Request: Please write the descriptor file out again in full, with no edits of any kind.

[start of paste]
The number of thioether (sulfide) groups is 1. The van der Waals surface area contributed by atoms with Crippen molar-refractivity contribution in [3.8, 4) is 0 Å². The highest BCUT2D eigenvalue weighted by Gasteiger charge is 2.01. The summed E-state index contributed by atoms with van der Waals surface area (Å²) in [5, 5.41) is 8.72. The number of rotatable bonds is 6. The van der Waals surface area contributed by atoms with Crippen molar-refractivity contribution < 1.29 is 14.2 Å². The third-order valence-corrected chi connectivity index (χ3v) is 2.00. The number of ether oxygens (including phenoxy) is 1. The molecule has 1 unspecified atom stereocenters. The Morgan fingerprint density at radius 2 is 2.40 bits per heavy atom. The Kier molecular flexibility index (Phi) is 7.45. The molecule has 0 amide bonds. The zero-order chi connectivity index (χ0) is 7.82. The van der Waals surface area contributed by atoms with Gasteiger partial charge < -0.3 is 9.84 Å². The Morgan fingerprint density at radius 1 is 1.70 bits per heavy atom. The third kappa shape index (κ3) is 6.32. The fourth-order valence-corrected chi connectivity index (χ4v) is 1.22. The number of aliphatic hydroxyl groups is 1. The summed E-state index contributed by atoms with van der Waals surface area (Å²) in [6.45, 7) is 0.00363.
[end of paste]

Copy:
The number of thioether (sulfide) groups is 1. The van der Waals surface area contributed by atoms with Crippen molar-refractivity contribution in [3.8, 4) is 0 Å². The highest BCUT2D eigenvalue weighted by Gasteiger charge is 2.01. The summed E-state index contributed by atoms with van der Waals surface area (Å²) in [5, 5.41) is 8.72. The number of rotatable bonds is 6. The van der Waals surface area contributed by atoms with Crippen molar-refractivity contribution < 1.29 is 14.2 Å². The third-order valence-corrected chi connectivity index (χ3v) is 2.00. The number of ether oxygens (including phenoxy) is 1. The molecule has 1 unspecified atom stereocenters. The Morgan fingerprint density at radius 2 is 2.40 bits per heavy atom. The Kier molecular flexibility index (Phi) is 7.45. The molecule has 0 amide bonds. The zero-order chi connectivity index (χ0) is 7.82. The van der Waals surface area contributed by atoms with Gasteiger partial charge < -0.3 is 9.84 Å². The Morgan fingerprint density at radius 1 is 1.70 bits per heavy atom. The third kappa shape index (κ3) is 6.32. The fourth-order valence-corrected chi connectivity index (χ4v) is 1.22. The number of aliphatic hydroxyl groups is 1. The summed E-state index contributed by atoms with van der Waals surface area (Å²) in [6.45, 7) is 0.00363.